Tired of the same old female vigilante movies on Sunday? Fox was.
Taking a cue from NBC, which boldly moved comedies to Sundays last year, Fox did the unthinkable: Ripped its most talked-about series, The X-Files, out of a comfortable Friday night time slot right onto Sundays at 9 p.m.
The move pits Mulder and Scully's conspiracy theories against Patty Duke and Meredith Baxter's "kidnapped mothers getting even" genre of made-for-TV movies. It's a big risk, all right, but one with a huge payoff: Twenty-five percent more people watch TV on Sundays than Fridays.
"The X-Files is appointment television," says John Matoian, Fox's now-deposed entertainment chief who orchestrated the move. "We'll know pretty quickly" if fans don't remember to pencil it in on Sundays.
Chris Carter, the show's usually paranoid creator, isn't as worried as fans might expect. For the man who considers X-Files "tantamount to a religious experience" for its faith-testing abilities, the move seems oddly symbolic.
"I know Sunday is a night where people are getting ready to go back to work, and kids might not be able to stay up," he says. "But I'm hoping parents break those rules."
Fox isn't the only network bravely diving into shark-infested Sundays. Last year's feel-good CBS hit Touched by an Angel will do battle with ABC's Lois & Clark: The New Adventures of Superman for family eyeballs at 8 p.m., a move CBS hopes will break the man of steel.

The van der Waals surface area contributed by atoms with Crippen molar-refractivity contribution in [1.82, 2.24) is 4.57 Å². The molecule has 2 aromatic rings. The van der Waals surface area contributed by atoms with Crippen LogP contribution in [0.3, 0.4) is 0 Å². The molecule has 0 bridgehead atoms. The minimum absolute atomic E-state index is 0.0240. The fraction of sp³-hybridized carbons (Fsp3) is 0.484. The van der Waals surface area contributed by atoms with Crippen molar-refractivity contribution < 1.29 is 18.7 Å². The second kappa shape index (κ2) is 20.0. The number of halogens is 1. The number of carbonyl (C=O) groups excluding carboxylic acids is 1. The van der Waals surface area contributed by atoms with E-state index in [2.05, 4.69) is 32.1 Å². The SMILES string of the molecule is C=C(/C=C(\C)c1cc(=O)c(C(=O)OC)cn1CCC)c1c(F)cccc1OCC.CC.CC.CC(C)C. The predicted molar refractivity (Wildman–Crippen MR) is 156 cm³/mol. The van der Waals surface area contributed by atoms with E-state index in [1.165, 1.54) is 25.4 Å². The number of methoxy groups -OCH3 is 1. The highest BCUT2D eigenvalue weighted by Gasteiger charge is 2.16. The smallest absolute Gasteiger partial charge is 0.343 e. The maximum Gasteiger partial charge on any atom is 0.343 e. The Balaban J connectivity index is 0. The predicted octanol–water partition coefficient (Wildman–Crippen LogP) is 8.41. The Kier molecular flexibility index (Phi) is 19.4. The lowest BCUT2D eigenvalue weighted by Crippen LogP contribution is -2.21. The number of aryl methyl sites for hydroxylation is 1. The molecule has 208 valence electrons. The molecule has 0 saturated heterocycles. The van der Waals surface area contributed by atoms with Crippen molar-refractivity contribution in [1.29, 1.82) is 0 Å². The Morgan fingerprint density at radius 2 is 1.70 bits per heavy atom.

NBC, still trying to create "Must-See TV" on Sundays, moves the spring hit 3rd Rock from the Sun and Boston Common to the 8 p.m. block to compete with Simpsons loyalists. Fox, still looking for the perfect companion to the smarmy Simpson family, has paired it with a real-life odd couple, Ned & Stacey, at 8:30 p.m.
Comedy: Third Rock from the Sun (NBC) _ Midseason gem last year continues to skewer human folly as only a sitcom about aliens can.
Family comedy: The Steve Harvey Show (WB) _ Promising comedy about life in an urban high school, minus the "lesson-at-the-end" schmaltz.
Drama: The X-Files (Fox) _ Fox's creepiest and most intriguing series. Better time slot should persuade a new audience to "trust no one."
Family drama: Touched by an Angel (CBS) _ Forgiveness, tolerance and finding the will to change are some of the lessons taught by this angel-drama-that-could, last year's break-out hit that has inspired a slew of wannabe do-gooders this year.
Big Deal (already premiered, Fox, WTVT-Ch. 13): Craving a prime-time game show? Fox obviously thought so in reviving Let's Make A Deal for this romp. Hosted by Mark DeCarlo (remember Studs?), the show features comedic games such as "Total Your Car," in which audience members destroy their own clunkers. (Note: This series airs through Sept. 29; eventually, a retooled, renamed L.A. Firefighters will return.)
The Steve Harvey Show (already premiered, WB, WTMV-Ch. 32): The Warner Bros. network finally taps a true talent in comic Steve Harvey, foolishly let go by ABC after Me and The Boys failed. As a washed-up musician who turns to teaching for a paycheck in this Mr. Kotter's Opus, Harvey's the perfect mix of nerdy grown-up and listening ear for the diverse class of youngsters.
Life With Roger (already premiered, WB, WTMV-Ch. 32): Man meets weirdo about to jump off a bridge, buys him breakfast, then invites him to be roommates. Sound ridiculous? That's just the first half-hour of this moronic Odd Couple-meets-Perfect Strangers rip-off.